We Answer The Question: What Is Medicare For All? Democratic Sen. Kamala Harris, who's a candidate for the 2020 presidential election, has endorsed "Medicare for all." But the details of what that means are rather elusive.

We Answer The Question: What Is Medicare For All?

We Answer The Question: What Is Medicare For All?

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Democratic Sen. Kamala Harris, who's a candidate for the 2020 presidential election, has endorsed "Medicare for all." But the details of what that means are rather elusive.


Various Democratic presidential hopefuls are getting behind an idea long thought to be on the outer edge of progressive politics - so-called "Medicare-for-all." Senator Kamala Harris endorsed the idea the other night in a CNN town hall. She also suggested getting rid of all private insurance.

Clearly health care is going to be a major issue in the Democratic primary and seems like a good moment to have NPR's health policy correspondent Alison Kodjak on to educate us. Good morning, Alison.

ALISON KODJAK, BYLINE: Good morning, Rachel.

MARTIN: We've heard this phrase for a long time, but it's worth explaining it again. Can you just describe what exactly is "Medicare-for-all"?

KODJAK: Yeah, so what Senator Harris says she is supporting is a bill that was proposed by Bernie Sanders, and that would create a national single-payer health plan that would replace the whole private insurance system. And here's how she described it.


KAMALA HARRIS: Well, listen; the idea is that everyone gets access to medical care. And you don't have to go through the process of going through an insurance company, having them give you approval, going through the paperwork, all of the delay that may require.

KODJAK: So everyone would get a Medicare card just like the one that my elderly mother has, and doctors would have to sign an agreement to participate in the program.

MARTIN: And as you point out, this is the same thing as the single-payer system. So everyone may hear "Medicare-for-all" and think, oh, this is just for, you know, elderly people. But this is actually - what she's proposing is a much more substantive overhaul of the current health care system.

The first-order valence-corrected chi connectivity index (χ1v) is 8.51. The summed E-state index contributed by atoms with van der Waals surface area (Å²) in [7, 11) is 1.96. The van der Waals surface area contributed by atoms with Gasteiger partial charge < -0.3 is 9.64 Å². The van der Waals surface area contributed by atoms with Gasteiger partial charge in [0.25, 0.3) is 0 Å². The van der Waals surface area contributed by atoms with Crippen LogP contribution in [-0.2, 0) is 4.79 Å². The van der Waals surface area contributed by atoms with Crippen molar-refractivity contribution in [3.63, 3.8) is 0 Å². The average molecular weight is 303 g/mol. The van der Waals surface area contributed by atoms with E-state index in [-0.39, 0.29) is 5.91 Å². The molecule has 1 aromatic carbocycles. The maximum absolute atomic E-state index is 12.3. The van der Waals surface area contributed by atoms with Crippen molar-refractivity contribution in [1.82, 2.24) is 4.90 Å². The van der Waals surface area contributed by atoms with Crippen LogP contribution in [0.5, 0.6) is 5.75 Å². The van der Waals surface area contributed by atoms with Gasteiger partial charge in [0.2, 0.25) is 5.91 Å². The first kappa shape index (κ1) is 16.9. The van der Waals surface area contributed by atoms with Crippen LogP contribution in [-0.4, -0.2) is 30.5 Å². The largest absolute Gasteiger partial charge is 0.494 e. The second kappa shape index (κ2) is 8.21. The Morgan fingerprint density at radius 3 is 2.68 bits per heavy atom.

KODJAK: Yeah, it's huge. It would change everybody's health insurance.

MARTIN: How would it be paid for?

KODJAK: Well, that's the big unknown.

MARTIN: (Laughter).

KODJAK: I mean, it would clearly have to be through some sort of tax increase. Harris didn't specify what she wanted to do in her town hall, and Sanders, in the proposal that he put on the table, did outline some options. Right now we spend about $3 1/2 trillion a year on health care, and Sanders says his - making "Medicare-for-all" will cost less. But the proposals to pay for it would be maybe a tax increase on employers to replace what they're now paying for health insurance premiums like a Social Security tax or maybe a tax increase on personal income tax. And then there are always proposals to increase tax rates on the wealthy high-earners and reduce their deductions.

MARTIN: So we know Kamala Harris is behind this idea. What about the other candidates who've thrown their hat into the ring thus far?

KODJAK: Yeah, well, we have Kirsten Gillibrand of New York and Elizabeth Warren who both also co-sponsored Senator Sanders' bill, so the - that Democratic crowd is pretty much all in. You have two so-called moderate billionaire businessmen who are testing the waters, those centrist candidates. Howard Schultz, the former CEO of Starbucks - he called this program not American because it would eliminate the health insurance industry. Mike Bloomberg - he says a "Medicare-for-all" plan would, quote, "bankrupt us." So those two potential candidates aren't quite as supportive as the three senators who have already co-sponsored Senator Sanders' bill.

MARTIN: I mean, we should just point out it wasn't that long ago that there was an overhaul of the American health care system that gave birth to the Affordable Care Act. So - and these Democrats are arguing that didn't go far enough. But this is a very politically difficult issue. I mean, how does it poll with the public? Do Americans want a single-payer system?

KODJAK: You know, conceptually they do. Fifty-six percent of people in a recent poll said they were supportive. But when you get into the nitty gritty - like, you're going to have to change your insurance, and if you like it, you won't get to keep it - people don't like that. People never like to hear that they're going to have to pay more taxes even if it replaces their insurance premiums. And of course the insurance industry is going to fight this like crazy...

MARTIN: Right.

KODJAK: ...If it gets to that point.

MARTIN: NPR's Alison Kodjak - thanks, Alison.

KODJAK: Thank you, Rachel.

MARTIN: One correction now - earlier we described the Kamala Harris campaign as backtracking from one aspect of "Medicare-for-all." Her campaign has said that in fact she remains supportive of the "Medicare-for-all" bill she co-sponsors with Bernie Sanders.

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